It is also preferred that short front section 48 of spring member 40 be curved in a direction reverse to that of bowed section 46: it assists in insertion of spring member 40 into the formed hollow contact 15 by allowing ease of sliding along the inside surface of the contact; it allows a smoother fit of the front of spring member 40 in the nose portion 30 of pin contact 16 after insertion which is of value when the terminated active pin contact 10 has been assembled into pin terminal housing assembly 100 and is being interconnected with socket terminal housing assembly 200 as hereinbelow described.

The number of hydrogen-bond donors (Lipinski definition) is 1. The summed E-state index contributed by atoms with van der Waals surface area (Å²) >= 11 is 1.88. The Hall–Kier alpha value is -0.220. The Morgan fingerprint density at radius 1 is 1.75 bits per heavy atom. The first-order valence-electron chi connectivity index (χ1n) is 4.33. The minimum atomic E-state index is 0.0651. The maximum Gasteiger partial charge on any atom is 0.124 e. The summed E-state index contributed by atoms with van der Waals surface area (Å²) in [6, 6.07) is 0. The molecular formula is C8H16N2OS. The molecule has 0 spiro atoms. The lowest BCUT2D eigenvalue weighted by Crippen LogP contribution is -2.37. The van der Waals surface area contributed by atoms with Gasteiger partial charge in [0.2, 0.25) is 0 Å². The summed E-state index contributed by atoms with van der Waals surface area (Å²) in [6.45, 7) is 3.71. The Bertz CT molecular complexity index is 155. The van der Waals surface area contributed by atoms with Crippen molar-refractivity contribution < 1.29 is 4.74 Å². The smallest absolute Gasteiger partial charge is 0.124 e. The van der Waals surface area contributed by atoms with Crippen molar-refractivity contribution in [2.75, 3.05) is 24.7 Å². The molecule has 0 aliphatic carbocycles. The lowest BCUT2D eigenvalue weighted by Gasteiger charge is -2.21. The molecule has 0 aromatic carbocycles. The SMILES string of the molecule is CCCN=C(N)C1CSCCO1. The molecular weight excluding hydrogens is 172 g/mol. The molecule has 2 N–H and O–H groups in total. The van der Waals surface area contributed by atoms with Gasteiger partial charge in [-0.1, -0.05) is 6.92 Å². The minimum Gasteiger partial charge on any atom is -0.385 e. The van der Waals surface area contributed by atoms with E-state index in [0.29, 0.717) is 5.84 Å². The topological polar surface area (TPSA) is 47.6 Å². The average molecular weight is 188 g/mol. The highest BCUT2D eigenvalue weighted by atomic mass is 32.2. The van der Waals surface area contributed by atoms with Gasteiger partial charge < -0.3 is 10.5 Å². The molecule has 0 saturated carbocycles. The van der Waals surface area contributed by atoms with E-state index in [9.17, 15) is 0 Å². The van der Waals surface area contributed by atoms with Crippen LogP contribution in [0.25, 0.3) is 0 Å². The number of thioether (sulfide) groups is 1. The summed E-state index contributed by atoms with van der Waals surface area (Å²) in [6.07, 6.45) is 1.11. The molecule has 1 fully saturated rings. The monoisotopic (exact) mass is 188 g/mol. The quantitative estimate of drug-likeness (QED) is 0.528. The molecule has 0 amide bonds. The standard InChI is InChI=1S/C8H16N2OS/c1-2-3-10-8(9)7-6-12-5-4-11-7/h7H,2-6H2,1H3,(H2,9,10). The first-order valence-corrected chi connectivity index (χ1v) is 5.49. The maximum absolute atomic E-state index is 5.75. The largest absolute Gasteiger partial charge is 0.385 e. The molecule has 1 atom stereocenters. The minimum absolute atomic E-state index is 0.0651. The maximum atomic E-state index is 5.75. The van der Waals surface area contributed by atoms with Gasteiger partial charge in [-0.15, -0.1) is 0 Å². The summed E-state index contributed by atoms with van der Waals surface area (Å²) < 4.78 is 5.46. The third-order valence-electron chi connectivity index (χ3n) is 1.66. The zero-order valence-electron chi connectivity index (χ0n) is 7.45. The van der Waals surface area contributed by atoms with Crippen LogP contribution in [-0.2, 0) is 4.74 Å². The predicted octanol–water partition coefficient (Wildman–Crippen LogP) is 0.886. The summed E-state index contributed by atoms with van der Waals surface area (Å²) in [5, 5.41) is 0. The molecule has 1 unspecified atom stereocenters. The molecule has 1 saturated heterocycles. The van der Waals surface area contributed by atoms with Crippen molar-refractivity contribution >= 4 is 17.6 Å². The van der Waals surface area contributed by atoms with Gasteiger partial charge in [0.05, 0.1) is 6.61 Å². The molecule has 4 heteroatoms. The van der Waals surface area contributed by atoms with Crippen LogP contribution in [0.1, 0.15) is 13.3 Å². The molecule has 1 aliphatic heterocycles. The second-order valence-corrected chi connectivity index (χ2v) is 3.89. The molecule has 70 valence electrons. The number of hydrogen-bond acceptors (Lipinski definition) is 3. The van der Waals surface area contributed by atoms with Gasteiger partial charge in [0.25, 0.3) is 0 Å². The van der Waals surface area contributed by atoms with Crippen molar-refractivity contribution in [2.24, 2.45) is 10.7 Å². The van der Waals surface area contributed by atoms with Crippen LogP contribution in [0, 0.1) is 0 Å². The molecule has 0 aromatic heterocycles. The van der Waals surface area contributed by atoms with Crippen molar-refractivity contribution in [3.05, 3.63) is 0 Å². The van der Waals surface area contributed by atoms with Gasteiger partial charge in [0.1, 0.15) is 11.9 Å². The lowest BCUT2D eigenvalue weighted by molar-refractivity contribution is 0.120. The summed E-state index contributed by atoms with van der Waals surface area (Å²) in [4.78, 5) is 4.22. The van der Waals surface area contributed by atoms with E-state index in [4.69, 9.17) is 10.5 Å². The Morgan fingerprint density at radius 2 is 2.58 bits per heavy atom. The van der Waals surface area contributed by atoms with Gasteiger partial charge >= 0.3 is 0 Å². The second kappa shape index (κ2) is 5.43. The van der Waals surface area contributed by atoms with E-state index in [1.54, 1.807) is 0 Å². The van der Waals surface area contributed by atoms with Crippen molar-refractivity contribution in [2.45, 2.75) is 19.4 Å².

As shown in FIG. 4 active pin contact 10 has already been terminated to conductor 50 of insulated electrical conductor 52 and inserted into pin terminal housing assembly 100. A dielectric contact-carrying member 54 has a cavity 56 into which terminated active pin contact 10 will be inserted. Cavity 56 has a rearward enlarged section 58, and a stop surface 60 which will engage forward stop surface 21 of active pin contact 10 to limit progressive movement during insertion. Disposed circumferentially within enlarged section 58 and extending completely therealong is a conventional metal spring clip 62 having a plurality of circumferentially spaced barbs 64 which extend forwardly and are normally spring biased towards the axis of cavity 56. The forward ends 66 of barbs 64 will engage rearward stop surface 23 of active pin contact 10 after insertion to limit any rearward movement of active pin contact 10 after insertion, and during insertion of active pin contact 10 the barbs 64 are easily spread outwardly by active pin contact 10. A dielectric rear housing member 68 has a hood section 70 extending forwardly to envelope rear section 72 of contact-carrying member 54 and has a shoulder 74 which butts against shoulder 76 of contact-carrying member 54. Rear housing member 68 has a cavity 78 which corresponds to cavity 56 of contact-carrying member 54 and is axially aligned therewith, and cavity 78 has a diameter less than that of enlarged section 58 of cavity 56 but greater than that of any part of active pin contact 10. At the forward end of cavity 78 is a stop surface 80 to prevent rearward movement of spring clip 62.